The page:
Nationwide’ latest market analysis has confirmed that the housing market upturn continues into autumn, with this morning’s figures showing that annual house price growth rises to 5.8% in October, the highest rate since Q1 2015.
After taking account of seasonal factors, the report states that house prices were up 0.8% month-on-month during October, following a 0.9% rise in September.
Robert Gardner, Nationwide’s Chief Economist stated that “Data suggests that the economic recovery has lost momentum in recent months with economic growth slowing sharply to 2.1% in August, down from 6.4% in July, despite a strong boost to the hospitality sector from the Eat Out to Help Out scheme, which has since expired.
“Labour market conditions also weakened with the unemployment rate rising to 4.5% in the three months to August – still low by historic standards, but up from an average of 3.8% in 2019.
“Nevertheless, housing market activity has remained robust. Mortgage approvals for house purchase climbed to 91,500 in September – the highest level since 2007.
“The outlook remains highly uncertain and will depend heavily on how the pandemic and the measures to contain it evolve as well as the efficacy of policy measures implemented to limit the damage to the wider economy. Behavioural shifts as a result of Covid-19 may provide support for housing market activity, while the stamp duty holiday will continue to provide a near term boost by bringing purchases forward.“However, activity is likely to slow in the coming quarters, perhaps sharply, if the labour market weakens as most analysts expect, especially once the stamp duty holiday expires at the end of March.”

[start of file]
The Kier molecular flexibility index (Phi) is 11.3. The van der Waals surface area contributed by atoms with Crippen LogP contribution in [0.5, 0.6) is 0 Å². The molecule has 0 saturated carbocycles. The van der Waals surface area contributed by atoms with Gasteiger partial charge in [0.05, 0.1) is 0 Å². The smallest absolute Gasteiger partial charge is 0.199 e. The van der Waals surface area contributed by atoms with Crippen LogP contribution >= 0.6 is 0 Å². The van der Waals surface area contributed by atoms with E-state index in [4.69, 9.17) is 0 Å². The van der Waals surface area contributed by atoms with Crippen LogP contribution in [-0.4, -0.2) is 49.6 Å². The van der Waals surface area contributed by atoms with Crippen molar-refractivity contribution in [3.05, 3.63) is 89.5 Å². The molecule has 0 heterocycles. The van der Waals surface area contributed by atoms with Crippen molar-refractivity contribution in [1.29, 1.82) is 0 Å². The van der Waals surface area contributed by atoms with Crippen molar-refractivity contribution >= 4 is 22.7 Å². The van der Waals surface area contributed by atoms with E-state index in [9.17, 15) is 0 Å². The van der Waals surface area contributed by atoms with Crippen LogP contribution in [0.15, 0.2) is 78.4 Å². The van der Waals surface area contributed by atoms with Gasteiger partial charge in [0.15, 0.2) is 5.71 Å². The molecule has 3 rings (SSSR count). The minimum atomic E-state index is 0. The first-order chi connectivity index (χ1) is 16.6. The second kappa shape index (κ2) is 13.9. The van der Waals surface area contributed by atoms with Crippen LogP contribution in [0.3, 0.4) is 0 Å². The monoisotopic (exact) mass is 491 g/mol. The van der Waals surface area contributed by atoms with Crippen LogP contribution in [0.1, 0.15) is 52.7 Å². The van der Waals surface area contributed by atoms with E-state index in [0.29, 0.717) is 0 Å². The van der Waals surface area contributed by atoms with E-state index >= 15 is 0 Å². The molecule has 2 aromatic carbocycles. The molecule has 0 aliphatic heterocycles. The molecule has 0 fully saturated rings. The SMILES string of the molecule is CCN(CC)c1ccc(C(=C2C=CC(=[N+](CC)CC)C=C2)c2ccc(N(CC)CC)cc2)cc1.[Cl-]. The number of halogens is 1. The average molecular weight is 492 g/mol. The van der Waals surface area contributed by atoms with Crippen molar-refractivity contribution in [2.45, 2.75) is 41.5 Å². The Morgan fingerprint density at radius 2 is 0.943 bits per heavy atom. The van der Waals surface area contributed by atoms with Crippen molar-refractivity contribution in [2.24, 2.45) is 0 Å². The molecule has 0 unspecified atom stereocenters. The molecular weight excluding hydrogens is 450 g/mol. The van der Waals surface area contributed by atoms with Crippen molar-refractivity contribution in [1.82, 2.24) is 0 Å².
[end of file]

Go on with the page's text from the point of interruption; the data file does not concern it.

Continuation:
5.8% increase in property prices reflects positive forces that are applying uniquely to the housing market. Prices are being buoyed up by the temporary stamp duty reduction, the release of pent-up demand and supply, and the desire to improve surroundings following lockdown.
“House price growth also reflects uncertainty and lack of alternatives. If you are getting low or no returns with other investments, you are more likely to choose the tangibility and security that comes with putting money into bricks and mortar.
“There are some concerns that we are moving into bubble territory, with homeowners and investors encouraged by low-interest rates. No surprise that mortgage approvals hit the highest level (91,500) since 2007. The good news is, interest rates are low and are likely to remain so.
“There is more good news in the qualitative data: many more people are prioritising minimising their carbon footprint in their property decisions, including focusing on enhancing their homes to minimise their carbon footprint and maximise energy efficiency. This is vital and helpful for meeting the UK Government’s 2050 emissions targets.”
These figures from Nationwide demonstrate this year’s UK property boom is still very much happening. Demand from buyers that accrued during lockdown is still being released back into the market – stimulating transactions and property price growth as a result.
However, with a new rise of UK COVID-19 cases and talk of an ensuing second lockdown, the positive growth we have been seeing could reduce this winter.
To avoid this requires forward planning and the implementation of new measures to support buyer demand for residential real estate. One such measure could simply be extending the SDLT holiday past its current March 31st deadline.